Thursday, 9 June 2011

Usual evening view

This is the lock-keepers cottage at the top of the flight, the other side from our mooring. The cottage is used for the lock-keepers upstairs where they have an office and kitchen for the regulation cups of tea. The downstairs is the Top Lock Cafe which makes excellent lock-keepers bacon butties.

This is the quiet night view.

Foxton Top

And here we are. The top of Foxton flight with our own little garden, opposite the towpath with the most amazing views. This is such a privilege to be here, just for Pete to volunteer. Wonderful.

Foxton journey night 2

Here we are in the middle of utterly nowhere. Or so it seemed. If we took a country path, we could make it to the tiny village of Theddingworth a few miles east, but that's about it. Heaven. Josie loved it, running up and down the towpath. It must be said - our Jose does not like boating. At. All. She loved this!

Watford Flight on day 2 to Foxton

This is a half version of what Pete will lock-keep. This is the Watford flight, immediately west of Watford motorway services on the M1. It's a hoot to be in Bella on the canal and to see the heap of cars and lorries at the services!

This flight is two regular locks with small pounds between, a flight of four in a staircase and another lock after a small pound at the top. Foxton is 10, two five lock staircases.

Funnily enough, it was Watford flight, two years ago that gave us the idea of Pete lock-keeping. We saw the lock-keeper then and thought - what fabulous fun for himself! And here we are on the way.

Top of Watford flight

This is the Lock-keepers cottage. Now - listen - M1 just the other side of the trees and the services in between!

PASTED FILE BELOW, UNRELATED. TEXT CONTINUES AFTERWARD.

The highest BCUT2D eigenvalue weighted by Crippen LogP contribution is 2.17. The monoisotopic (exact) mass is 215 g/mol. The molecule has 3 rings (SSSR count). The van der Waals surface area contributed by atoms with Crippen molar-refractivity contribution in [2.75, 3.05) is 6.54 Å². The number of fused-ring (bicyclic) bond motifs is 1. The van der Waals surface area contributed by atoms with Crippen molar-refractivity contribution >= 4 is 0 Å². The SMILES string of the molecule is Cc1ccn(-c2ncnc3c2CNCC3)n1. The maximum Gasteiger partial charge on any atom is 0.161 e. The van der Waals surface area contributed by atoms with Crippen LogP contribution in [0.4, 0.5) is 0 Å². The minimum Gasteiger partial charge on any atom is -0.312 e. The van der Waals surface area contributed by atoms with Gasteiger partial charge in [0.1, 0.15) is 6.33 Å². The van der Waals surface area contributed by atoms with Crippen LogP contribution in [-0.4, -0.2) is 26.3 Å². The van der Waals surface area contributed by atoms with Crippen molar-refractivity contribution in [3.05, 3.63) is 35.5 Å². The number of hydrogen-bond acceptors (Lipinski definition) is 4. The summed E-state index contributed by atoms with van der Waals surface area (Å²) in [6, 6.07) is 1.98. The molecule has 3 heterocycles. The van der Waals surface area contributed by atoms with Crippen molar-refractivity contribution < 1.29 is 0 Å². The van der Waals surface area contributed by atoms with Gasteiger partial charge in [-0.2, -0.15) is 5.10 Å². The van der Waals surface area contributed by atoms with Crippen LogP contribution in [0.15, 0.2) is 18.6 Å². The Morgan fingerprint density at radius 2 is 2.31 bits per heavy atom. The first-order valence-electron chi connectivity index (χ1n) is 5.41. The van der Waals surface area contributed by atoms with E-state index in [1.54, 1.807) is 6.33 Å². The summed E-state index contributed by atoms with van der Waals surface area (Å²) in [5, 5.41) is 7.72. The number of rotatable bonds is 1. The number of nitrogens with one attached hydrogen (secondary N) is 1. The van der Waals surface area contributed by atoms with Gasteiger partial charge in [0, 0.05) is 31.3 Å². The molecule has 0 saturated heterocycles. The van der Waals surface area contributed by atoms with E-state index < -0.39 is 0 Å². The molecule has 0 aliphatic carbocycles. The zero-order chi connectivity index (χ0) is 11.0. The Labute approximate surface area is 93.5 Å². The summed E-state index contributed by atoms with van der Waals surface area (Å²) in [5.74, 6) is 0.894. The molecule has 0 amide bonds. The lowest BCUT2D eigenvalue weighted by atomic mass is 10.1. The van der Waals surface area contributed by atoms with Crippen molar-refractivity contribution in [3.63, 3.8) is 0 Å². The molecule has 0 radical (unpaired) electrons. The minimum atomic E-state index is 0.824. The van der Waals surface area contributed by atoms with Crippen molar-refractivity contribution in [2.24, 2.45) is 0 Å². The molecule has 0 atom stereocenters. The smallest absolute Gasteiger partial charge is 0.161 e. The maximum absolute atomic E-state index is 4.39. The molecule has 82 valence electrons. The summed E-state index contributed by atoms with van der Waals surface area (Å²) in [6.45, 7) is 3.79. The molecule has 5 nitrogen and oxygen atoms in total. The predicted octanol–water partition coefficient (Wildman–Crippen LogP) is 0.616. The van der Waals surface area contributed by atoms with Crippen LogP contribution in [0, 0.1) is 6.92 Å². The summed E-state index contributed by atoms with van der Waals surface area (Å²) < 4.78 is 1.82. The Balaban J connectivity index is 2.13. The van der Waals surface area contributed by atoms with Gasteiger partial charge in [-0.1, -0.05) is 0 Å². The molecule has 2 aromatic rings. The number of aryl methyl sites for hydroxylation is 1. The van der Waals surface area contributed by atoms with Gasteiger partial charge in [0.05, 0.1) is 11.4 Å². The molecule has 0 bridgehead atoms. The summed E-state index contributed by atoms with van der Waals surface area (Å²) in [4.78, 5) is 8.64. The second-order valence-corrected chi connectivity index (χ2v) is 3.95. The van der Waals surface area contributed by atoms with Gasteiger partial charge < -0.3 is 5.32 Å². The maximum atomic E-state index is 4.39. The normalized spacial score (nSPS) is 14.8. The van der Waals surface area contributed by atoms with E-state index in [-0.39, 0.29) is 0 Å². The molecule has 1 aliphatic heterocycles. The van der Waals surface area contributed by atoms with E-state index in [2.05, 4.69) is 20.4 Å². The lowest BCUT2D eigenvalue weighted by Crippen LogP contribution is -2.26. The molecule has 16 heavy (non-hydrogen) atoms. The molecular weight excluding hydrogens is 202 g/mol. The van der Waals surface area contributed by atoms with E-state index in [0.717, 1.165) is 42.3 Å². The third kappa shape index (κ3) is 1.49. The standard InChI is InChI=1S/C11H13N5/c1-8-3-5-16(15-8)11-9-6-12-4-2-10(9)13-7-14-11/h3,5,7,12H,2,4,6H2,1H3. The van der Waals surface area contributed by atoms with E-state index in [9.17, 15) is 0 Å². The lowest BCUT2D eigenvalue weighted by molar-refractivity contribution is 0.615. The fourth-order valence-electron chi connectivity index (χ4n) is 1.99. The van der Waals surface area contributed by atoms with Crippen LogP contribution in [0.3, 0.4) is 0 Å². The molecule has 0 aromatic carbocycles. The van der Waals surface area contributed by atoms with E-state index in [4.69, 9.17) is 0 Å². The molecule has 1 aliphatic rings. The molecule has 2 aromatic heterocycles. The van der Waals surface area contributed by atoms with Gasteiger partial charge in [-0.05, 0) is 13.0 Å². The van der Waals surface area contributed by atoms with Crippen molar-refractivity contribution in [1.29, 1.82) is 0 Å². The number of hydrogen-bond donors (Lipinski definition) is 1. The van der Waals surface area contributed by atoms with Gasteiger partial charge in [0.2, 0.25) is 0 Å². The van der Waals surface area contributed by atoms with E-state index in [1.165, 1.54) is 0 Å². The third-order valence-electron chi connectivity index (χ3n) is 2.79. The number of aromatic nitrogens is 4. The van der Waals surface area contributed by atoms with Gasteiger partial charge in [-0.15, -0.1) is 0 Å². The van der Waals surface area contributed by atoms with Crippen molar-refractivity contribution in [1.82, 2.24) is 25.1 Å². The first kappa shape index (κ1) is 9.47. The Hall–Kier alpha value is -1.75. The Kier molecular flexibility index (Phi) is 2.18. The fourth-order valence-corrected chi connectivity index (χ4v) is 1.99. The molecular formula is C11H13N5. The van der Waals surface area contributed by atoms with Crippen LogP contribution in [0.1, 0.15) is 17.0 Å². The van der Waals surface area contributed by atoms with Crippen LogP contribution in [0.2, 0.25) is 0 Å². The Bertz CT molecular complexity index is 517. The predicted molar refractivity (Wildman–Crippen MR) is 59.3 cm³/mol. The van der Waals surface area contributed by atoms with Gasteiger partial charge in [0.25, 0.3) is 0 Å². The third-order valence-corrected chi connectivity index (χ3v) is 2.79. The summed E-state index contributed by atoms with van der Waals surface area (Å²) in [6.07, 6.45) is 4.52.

First night to Foxton again

Ah. Such a view!

Just a view in the way to Foxton

So, after the Easter cruise, we spent a few days in Hilmorton, cracking through the laundry. Oh - and driving to Clayton, Cropredy and Banbury in Reg to get Bones back down the Oxford. Elizabeth drove Reg and Pete worked locks for Bones. Great fun!

We were due in Foxton in May, what with Pete having done his training and being approved as a lock keeper. This view is from our first night's mooring of the journey. We stopped after Braunston tunnel just before Norton Junction where the Leicester Arm of the Grand Union peels off north from the main section of the Grand. What a tranquil night!

Braunston view

Here we are on the Elsan point. This is stunning view up the hill.

Braunston yet again

It feels like home in Bronny. So much so that we've hardly photographed it. After we left Bones with the visiting crew from Morning Mist aboard, we set back to Hilmorton on the Saturday after Easter. Elizabeth decided to sit in the bows for a different view.

This is the entrance to Braunston marina on yet another stunning day.

Bones and Bella fit nicely

Here we are, a usual sight during our Easter week cruise. This is travelling back north from Weedon in the Buckby flight.

It is SO much easier travelling in wide locks with two boats rather than one! With one boat, we drive in, and if we don't know the locks already, we lift the first paddle gently to work out where the water will come in and which way it will move Bella. We then sort of follow the water flow and let Bella rest in the side she's most comfy. Then we try to keep her there as we go up or down. Banging about in large locks does Bella no good and sends Josie into irritable bowel mode. Not good.

With 2 boats, we just glide in, generally biggest boat first and both boats stay put easily. When there's a flight, it's fun if the boats can almost stick together between locks, rather than move in convoy. Once, Pete and Ms Bones managed this amazingly! But usually, there was a pair coming out of the lock ahead, and convoy it was. But the good thing about boats coming is extra crew!

Our Lock Keeper

We've been stationary-ish since the beginning of May. After we left Gayton junction, we travelled back through Braunston with dear Bones.

We then stayed a week in Hillmorton then set out for Foxton. We'll fill in on the journey, but the picture shows why we're here! Pete is now a certified lock keeper, seen here in his kit. Though Elizabeth calls it working (though volunteer), Pete calls it playing. He loves it!